She has also taken the time to learn as much as she can about art. She studied with local artist Ronald Boaks, and some of her abstract work shows his influence. Boaks says, “Filomena has real character. I showed her a few things and it was Wow! Very intuitive and talented. A friend for life.”
When asked about mentors, Pisano names George Brown College professor Vince Mancuso, with whom she has also studied. Mancuso describes Filomena’s style as “natural, intuitive, highly energetic and passionate.” He adds that “after a lifetime of discouragement and intimidation, her passion repressed for so long, the person she always was has busted out.”
He says it wasn’t surprising, coming to art later in life, that she struggled with some of the spatial, structural and technical ideas inherent in the art world. At the same time, many of her images, especially the sensually-aware goddesses she has painted, show an inherent understanding of symbolism and archetypes common in the art world.
Like Pisano herself, much of her work is colourful, bold and daring. She’s not afraid to combine colours and to create works where lines don’t converge in conventional ways. Her career as an aesthetician also informs much of her art, especially in her striking images of faces, with a definite emphasis on eyes.
She collects everything, even saving the hardened paint film from her palettes for use in future creations. Pisano tells the story of a reception at the Victoria Street pizzeria Pieza, the first place to publicly show her art. During the festivities, someone dropped a stack of painted plates that shattered all over the floor. Owners Laryssa and Maurizio Cesta, who continue to be huge supporters, cleaned up the mess, and set aside the pieces in a box. Many months later, they told Pisano they never threw away the detritus. Pisano lugged the pieces home, and many of them now adorn one of her favourite works, il tempo a venezia.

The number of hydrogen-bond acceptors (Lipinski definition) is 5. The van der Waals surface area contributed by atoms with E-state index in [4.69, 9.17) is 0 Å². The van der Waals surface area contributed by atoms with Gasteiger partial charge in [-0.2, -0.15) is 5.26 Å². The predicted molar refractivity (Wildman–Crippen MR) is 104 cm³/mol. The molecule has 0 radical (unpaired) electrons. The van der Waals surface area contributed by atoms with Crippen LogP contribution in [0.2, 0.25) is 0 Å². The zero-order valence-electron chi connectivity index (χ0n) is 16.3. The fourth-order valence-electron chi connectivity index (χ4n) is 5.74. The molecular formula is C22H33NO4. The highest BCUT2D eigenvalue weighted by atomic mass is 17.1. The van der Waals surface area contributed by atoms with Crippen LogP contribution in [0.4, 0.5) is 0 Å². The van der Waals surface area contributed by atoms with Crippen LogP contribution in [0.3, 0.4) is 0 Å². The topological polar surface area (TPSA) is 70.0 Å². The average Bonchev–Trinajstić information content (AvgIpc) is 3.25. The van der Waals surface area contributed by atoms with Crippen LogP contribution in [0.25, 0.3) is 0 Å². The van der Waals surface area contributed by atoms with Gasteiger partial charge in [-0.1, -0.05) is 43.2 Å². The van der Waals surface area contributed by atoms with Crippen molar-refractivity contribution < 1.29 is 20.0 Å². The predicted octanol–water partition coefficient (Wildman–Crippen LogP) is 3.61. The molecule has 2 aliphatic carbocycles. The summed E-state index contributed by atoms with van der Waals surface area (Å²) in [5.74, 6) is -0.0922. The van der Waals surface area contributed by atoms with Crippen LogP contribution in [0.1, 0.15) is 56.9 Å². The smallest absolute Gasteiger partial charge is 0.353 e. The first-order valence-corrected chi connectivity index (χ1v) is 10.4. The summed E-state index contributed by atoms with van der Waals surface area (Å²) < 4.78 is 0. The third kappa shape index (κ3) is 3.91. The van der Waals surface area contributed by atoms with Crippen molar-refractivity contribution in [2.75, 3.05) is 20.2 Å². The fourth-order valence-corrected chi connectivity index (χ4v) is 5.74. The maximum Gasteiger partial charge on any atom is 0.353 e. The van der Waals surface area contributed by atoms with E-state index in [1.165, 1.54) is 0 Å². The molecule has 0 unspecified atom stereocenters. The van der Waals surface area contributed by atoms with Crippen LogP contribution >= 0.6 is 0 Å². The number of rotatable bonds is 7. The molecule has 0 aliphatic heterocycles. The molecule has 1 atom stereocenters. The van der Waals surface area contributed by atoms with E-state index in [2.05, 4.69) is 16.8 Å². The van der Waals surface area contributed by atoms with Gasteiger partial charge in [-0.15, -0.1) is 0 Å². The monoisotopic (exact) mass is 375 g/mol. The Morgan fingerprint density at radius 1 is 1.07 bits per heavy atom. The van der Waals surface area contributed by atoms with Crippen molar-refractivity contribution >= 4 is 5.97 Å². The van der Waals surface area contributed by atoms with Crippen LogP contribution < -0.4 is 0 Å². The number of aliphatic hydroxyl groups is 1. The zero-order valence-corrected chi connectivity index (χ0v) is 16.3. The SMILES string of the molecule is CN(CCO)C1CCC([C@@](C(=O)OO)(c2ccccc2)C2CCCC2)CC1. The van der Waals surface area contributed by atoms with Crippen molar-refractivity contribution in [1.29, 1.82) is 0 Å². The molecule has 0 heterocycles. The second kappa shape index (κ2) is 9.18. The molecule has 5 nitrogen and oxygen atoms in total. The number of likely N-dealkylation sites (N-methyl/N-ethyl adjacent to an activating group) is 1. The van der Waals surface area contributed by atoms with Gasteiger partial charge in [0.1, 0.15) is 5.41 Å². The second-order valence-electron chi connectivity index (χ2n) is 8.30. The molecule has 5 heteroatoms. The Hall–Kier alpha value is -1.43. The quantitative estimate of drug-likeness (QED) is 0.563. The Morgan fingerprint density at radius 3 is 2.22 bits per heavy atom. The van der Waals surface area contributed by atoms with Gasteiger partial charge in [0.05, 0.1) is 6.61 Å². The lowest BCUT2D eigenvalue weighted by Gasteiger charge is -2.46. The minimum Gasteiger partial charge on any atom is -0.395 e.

A bout with carpal tunnel syndrome in her right wrist is Pisano’s latest challenge. Her fingers went numb about two weeks ago, leading her to consult with an osteopath in Niagara Falls as well as a Toronto sports medicine doctor. She and Joe bought a laser machine so she can do therapy on the wrist at home. She has already begun to practise painting with her left hand, which surely will open up a new world of possibilities in her work.
Lately she has begun working on large canvases. One of these pieces, Primavera (in the time of Corona), currently sits in her kitchen, awaiting to be shipped to its new owners. In a short time, she has sold many of her works, beginning with about 30 pieces during that original 2016 showing at Pieza.
Since then, Pisano’s work has been shown at the University of Guelph-Humber, Artusiasm Gallery in Toronto, and locally at the Niagara Image Gallery on Niagara Stone Road.
Pisano’s art continues to be on display at Pieza Pizzeria, as well as at Mikreations in Virgil. She offers private consultations at her home in the Old Town. Visit her website, https://www.filomenapisano.com to find out more.